One of the best little films I’ve ever seen was 2007’s Once. I say “little” not because the film was short or insignificant, but because the simple story of two unnamed musicians falling in love had a breathtaking intimacy that made it feel raw and genuine. The real-life tale behind the two stars, Glen Hansard and Markéta Irglová, gave the film an added layer of emotion as well: Hansard and Irglová were (and still are) members of a folk-rock duo called The Swell Season, and while promoting the movie became an actual couple as well. The two eventually broke off their romantic relationship, though they’ve remained close as colleagues and friends.

A documentary telling the true story of The Swell Season has been making the festival rounds, and is set to get a limited theatrical release next month. Directed by Nick August-Perna, Chris Dapkins, and Carlo Mirabella-Davis, The Swell Season follows the duo’s fading romance, personal struggles, and rise to prominence. Watch the trailer after the jump.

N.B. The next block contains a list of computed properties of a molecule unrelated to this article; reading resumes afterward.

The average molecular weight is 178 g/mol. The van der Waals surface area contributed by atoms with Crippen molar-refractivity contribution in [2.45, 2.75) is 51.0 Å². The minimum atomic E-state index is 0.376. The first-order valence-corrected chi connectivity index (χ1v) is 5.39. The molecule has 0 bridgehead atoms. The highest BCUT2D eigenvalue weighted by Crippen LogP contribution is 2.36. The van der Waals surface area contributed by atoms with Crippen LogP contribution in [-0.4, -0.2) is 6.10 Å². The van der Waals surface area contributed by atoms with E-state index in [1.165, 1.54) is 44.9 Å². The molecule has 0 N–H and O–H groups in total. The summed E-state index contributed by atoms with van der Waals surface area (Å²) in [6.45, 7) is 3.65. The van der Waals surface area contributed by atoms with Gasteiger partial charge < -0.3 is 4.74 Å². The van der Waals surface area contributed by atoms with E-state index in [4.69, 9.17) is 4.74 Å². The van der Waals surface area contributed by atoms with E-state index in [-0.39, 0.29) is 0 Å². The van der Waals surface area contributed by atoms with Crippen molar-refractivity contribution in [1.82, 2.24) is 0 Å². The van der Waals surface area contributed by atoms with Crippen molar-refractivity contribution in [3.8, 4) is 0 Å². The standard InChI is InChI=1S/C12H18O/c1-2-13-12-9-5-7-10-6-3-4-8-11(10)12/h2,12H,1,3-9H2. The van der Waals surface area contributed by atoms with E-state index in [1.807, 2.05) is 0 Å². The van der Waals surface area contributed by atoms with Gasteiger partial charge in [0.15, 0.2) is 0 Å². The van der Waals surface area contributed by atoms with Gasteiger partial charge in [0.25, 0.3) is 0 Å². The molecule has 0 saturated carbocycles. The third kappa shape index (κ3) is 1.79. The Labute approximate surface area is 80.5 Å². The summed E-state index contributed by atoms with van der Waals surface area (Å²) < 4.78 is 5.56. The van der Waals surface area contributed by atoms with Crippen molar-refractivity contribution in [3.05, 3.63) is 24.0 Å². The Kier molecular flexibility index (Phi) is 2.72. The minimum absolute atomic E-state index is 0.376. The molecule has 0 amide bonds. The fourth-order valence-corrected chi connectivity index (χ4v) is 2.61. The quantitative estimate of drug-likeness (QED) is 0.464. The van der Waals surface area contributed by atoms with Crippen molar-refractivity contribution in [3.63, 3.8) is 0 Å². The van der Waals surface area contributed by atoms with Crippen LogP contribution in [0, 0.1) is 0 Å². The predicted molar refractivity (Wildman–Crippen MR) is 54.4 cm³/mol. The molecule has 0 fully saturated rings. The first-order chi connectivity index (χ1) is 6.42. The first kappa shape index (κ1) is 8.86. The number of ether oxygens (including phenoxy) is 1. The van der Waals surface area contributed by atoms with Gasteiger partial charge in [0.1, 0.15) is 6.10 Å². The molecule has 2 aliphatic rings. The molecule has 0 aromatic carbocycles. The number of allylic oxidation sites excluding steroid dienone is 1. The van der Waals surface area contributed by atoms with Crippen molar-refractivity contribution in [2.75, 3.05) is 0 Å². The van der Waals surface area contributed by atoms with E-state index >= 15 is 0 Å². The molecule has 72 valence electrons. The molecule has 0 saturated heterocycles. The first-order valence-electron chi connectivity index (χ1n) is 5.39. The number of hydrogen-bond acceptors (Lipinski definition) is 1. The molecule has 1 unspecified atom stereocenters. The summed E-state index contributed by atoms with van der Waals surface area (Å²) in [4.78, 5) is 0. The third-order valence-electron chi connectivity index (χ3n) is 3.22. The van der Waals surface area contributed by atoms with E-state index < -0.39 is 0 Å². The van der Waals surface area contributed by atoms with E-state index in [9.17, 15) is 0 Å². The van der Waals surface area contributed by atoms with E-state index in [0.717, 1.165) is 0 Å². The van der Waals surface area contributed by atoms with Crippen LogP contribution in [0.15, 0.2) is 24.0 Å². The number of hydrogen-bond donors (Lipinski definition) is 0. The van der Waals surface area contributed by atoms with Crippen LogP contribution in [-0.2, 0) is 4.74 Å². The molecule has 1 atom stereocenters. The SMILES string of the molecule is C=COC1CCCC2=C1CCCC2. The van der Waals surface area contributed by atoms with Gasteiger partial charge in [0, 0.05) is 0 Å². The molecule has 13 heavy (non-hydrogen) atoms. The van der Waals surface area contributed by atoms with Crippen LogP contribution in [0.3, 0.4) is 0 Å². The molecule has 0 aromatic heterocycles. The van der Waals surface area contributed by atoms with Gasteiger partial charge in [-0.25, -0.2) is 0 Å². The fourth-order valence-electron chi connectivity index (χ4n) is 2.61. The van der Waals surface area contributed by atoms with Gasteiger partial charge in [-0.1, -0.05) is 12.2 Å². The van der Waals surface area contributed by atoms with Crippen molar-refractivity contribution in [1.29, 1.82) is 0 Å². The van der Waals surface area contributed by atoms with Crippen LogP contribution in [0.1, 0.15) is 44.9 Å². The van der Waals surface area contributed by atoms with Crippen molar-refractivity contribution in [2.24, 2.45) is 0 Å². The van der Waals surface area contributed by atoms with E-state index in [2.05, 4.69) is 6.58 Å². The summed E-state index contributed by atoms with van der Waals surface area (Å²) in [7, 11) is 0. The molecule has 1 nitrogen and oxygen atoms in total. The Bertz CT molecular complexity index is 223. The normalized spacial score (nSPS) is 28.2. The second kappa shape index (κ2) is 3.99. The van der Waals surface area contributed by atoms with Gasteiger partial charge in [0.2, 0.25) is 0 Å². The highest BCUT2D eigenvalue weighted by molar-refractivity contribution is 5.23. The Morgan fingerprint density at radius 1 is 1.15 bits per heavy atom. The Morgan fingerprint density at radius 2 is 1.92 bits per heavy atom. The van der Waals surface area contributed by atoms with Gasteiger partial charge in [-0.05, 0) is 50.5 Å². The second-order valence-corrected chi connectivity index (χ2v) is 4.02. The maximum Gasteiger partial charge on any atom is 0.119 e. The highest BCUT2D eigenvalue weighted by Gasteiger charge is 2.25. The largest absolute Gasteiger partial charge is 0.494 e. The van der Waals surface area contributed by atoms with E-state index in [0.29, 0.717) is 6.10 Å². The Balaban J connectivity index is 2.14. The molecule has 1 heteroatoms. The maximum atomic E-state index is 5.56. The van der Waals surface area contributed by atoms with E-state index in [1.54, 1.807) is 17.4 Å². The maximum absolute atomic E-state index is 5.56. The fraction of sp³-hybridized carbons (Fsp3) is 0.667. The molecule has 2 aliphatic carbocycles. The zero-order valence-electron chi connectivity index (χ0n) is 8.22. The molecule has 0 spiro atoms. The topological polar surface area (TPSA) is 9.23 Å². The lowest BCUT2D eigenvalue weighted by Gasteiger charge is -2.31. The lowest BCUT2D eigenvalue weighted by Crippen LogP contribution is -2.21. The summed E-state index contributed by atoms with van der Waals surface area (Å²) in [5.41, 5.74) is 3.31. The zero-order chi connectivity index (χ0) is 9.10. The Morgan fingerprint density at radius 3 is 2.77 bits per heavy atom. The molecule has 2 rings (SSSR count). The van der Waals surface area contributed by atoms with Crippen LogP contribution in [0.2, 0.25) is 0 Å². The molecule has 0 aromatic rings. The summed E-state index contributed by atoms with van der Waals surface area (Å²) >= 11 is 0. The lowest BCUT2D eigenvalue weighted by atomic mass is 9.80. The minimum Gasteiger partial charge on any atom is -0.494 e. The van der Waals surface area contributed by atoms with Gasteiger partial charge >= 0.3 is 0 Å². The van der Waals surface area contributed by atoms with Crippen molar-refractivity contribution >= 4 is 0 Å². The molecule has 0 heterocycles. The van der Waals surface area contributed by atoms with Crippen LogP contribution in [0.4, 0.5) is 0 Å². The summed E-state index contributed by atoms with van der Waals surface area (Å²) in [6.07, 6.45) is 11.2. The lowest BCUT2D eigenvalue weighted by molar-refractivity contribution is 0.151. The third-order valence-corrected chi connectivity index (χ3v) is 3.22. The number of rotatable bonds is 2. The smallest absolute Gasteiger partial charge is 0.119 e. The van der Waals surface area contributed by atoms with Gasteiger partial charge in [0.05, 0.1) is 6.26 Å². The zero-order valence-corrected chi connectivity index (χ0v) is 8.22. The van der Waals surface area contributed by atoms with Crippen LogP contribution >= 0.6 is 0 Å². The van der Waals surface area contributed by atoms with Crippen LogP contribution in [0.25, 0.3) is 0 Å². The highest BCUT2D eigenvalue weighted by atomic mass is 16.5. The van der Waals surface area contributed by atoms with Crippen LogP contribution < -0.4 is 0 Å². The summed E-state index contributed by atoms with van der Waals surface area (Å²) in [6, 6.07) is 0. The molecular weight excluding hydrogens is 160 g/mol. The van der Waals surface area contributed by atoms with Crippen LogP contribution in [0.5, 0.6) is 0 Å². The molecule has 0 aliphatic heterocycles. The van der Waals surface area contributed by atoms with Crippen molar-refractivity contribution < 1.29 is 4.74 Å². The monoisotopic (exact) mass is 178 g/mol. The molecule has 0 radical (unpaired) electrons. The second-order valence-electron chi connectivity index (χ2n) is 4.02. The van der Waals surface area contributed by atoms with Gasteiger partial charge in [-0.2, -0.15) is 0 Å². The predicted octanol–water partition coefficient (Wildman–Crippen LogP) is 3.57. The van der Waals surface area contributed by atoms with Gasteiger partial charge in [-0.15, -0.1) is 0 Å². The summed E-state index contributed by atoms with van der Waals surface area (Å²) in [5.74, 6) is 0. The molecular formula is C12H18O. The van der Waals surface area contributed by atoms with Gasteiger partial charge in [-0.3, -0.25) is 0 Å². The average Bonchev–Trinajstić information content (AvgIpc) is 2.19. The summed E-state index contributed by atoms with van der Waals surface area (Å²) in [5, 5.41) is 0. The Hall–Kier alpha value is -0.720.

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Trailers are an under-appreciated art form insofar that many times they’re seen as vehicles for showing footage, explaining films away, or showing their hand about what moviegoers can expect. Foreign, domestic, independent, big budget: I celebrate all levels of trailers and hopefully this column will satisfactorily give you a baseline of what beta wave I’m operating on, because what better way to hone your skills as a thoughtful moviegoer than by deconstructing these little pieces of advertising? Some of the best authors will tell you that writing a short story is a lot harder than writing a long one, that you have to weigh every sentence. What better medium to see how this theory plays itself out beyond that than with movie trailers?

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